★★★★ / ★★★★
Kit left his birth country at the age of six; I left mine at the age of eleven. He did not return for thirty years; I did not return for twenty-one. There is something about “Monsoon,” written and directed by Hong Khaou, that excels at locating the pulse of split identity without relying on melodrama. In fact, it is so relaxed with its storytelling that viewers can claim that “nothing much happens” and they would be right. At least when judging only from the outside. This is a film that requires those looking in to be participants: to absorb and consider the circumstances on screen while thinking back on one’s personal history when one felt to be living at the margins.
As the British-Vietnamese Kit surveys Saigon, the city he once called his home, I, a Filipino-American, thought about my return to Olongapo, Philippines exactly a year ago. At nearly every given moment, I knew precisely how Kit felt because everything had changed so much that it is like walking around a different planet. Gone are places of comfort, of laughter, of peace. In their place are buildings, or markets, or just another trash heap. Consistent is the noise of revving vehicles, incessant honking, the busy-buzzing chattering on the streets. The picture benefits greatly from having been shot on location.
What is the story about? On the surface, it appears to be about Kit retuning to Vietnam to find an appropriate place—a meaningful place—where he and his brother, scheduled to arrive a week upon Kit’s arrival, can scatter their parents’ ashes. Their family escaped the country after the Vietnam War. Kit recalls that one day he is living in Vietnam and the next he is on a boat belonging to no country. He felt he had been stripped away from his homeland and lost something along the way. So, upon closer inspection, the story is about a man looking for that something he had lost. But the more interesting question is: What if he doesn’t find it?
And so we follow Kit visiting familiar places. Although there is an occasional murmur of happiness upon visual recognition, notice how that joy is evanescent. It made me think of when I had a chance to lay eyes on my childhood home—I was elated for a second… and then I could no longer look at it. Perhaps it was due to the stark difference between what was embedded in my memory and the reality that faced me. The gap between the two is so substantial that you can’t help but to feel a certain sadness, emptiness even, for not having been there to experience its evolution. Kit finds no solace in the places he knew and so the next step is to come to terms with the fact that the past had moved on without him just as he moved on from his past, his heritage, in order to thrive somewhere else. The parallels between his experience and mine astounded me. Not even a third of the way through, I felt I understood the protagonist with utmost clarity.
But that is not all there is to Kit. Kit is a gay man who can pass as a straight man, which further emphasizes his life of living in the margins, but he chooses not to. There is a beauty about the way this character is written because although he is undergoing a time of deep reflection in regard to his cultural identity, Kit is a person who is free because he has embraced an important part of who he is. At the same time, we can recognize that his self-acceptance took a lot of effort and through many years. Henry Golding plays Kit with terrific but understated energy. His interpretation of Kit is that the character is wounded but strong, lonely sometimes but full of deep thoughts and feelings. I hope that Golding continues to choose challenging roles like this. It suits him.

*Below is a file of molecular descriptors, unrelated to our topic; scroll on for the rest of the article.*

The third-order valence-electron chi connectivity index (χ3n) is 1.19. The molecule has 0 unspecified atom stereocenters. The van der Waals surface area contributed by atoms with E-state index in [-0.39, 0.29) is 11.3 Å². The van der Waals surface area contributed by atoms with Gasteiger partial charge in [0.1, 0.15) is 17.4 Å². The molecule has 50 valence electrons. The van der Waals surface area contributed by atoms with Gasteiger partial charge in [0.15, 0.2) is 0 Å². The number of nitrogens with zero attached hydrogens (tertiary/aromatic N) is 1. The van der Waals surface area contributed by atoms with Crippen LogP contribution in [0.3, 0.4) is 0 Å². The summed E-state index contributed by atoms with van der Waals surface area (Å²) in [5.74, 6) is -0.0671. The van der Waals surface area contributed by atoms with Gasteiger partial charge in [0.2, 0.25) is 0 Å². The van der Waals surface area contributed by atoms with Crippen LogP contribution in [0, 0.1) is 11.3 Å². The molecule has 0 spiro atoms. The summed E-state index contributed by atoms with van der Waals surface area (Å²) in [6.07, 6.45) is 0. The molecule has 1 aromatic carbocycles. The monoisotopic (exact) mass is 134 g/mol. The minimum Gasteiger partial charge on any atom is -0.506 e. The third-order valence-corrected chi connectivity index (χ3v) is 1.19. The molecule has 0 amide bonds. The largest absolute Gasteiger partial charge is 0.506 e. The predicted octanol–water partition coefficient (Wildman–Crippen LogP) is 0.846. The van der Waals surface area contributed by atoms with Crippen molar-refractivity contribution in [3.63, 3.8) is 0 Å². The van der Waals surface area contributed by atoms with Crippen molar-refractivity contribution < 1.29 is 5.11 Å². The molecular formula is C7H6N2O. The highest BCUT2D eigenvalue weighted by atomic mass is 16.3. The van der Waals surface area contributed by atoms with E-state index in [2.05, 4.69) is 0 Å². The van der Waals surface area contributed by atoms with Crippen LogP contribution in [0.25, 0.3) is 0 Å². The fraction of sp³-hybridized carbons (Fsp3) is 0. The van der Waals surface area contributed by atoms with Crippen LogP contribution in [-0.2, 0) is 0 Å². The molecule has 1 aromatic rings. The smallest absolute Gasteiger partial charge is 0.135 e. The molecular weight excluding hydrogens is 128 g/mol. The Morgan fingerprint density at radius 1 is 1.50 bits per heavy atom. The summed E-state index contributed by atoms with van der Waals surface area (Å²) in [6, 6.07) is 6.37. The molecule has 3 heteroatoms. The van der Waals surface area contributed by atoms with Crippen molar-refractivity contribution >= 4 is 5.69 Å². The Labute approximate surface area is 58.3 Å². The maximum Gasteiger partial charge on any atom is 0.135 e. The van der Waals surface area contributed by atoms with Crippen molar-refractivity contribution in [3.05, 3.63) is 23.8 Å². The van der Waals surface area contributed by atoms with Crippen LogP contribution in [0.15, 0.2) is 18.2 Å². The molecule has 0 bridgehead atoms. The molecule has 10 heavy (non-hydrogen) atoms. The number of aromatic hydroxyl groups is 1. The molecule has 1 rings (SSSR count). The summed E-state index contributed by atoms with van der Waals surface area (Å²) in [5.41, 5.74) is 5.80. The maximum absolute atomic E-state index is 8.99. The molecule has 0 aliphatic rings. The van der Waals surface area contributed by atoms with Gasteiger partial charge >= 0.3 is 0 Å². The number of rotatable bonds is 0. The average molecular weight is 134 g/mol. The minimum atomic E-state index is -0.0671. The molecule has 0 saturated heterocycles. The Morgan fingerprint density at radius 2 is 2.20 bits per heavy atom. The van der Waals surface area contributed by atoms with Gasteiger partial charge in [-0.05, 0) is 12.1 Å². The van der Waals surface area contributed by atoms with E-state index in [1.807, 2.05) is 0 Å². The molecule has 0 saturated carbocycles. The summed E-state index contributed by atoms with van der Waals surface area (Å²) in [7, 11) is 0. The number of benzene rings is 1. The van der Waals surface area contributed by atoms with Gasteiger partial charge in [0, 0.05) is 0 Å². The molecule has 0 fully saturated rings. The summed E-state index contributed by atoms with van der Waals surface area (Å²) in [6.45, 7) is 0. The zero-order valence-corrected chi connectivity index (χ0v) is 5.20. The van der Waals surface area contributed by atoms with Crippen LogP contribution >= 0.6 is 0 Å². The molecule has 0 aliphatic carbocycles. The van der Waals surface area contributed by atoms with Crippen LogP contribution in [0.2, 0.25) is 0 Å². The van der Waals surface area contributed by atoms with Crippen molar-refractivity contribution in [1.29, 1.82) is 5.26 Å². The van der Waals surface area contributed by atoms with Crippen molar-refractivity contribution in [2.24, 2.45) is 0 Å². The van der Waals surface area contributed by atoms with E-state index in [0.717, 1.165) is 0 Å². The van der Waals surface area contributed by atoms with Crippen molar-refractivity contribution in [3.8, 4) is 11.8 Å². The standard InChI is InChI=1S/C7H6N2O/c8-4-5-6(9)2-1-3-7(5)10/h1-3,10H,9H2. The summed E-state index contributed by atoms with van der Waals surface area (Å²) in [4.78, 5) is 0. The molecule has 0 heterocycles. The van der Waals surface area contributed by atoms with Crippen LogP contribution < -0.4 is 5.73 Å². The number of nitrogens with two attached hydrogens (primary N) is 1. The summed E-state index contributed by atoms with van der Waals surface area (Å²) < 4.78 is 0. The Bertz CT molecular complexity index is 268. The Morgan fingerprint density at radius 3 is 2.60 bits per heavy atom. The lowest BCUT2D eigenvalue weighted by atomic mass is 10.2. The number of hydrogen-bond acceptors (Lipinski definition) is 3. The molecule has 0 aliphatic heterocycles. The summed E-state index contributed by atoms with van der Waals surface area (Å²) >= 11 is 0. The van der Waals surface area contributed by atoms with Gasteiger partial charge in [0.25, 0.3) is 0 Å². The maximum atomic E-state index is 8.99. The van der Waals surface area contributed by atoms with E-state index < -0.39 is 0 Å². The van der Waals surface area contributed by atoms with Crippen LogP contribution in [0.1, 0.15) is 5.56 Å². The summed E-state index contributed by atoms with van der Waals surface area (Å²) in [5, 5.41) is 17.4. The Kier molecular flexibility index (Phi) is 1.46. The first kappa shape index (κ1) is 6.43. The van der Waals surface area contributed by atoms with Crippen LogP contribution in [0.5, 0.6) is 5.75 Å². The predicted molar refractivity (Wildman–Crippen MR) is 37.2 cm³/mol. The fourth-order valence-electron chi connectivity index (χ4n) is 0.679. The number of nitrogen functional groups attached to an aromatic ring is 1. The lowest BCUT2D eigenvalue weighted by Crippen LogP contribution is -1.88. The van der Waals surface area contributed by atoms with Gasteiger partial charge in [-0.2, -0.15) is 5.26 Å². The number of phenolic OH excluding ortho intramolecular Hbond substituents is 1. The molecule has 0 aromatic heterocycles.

Every person that Kit encounters has an interesting story. There is Lewis (Parker Sawyers), an American, who immigrated to Vietnam to start his own clothing business. Lewis is gay and he reciprocates Kit’s attraction. But they’re more than that; we feel that they can actually be friends outside of the occasional hookup. Speaking of friends, Lee (David Tran) is Kit’s childhood friend who speaks English very well. We suspect that he still feels a strong connection to Kit, but it is unclear whether Kit feels the same. And then there is Linh (Molly Marris), a tour guide for art exhibits. We learn a bit about her home life and what her family expects of her. What I found fascinating is that although this character comes across like a strange addition at first, she is actually relevant to the overall theme of one feeling like an outsider. Kit recognizes fragments of himself in Lewis, Lee, and Linh. And that is why their interactions command intrigue.
“Monsoon” is for the mature audience. The storm is not on the outside but on the inside. So those who choose to dive in are required to watch with an introspective eye and mind. And to understand the protagonist completely, we must appreciate that he is a man of silence; a thinker whose mode of communication is the eyes and the occasional smile. The writer-director’s decision to muffle the emotions is the correct choice because it inspires those who really wish to know or understand to lean in that much closer. I was touched by this film in ways I did not at all expect. Its patience reminded me of Kogonada’s zen film “Columbus.”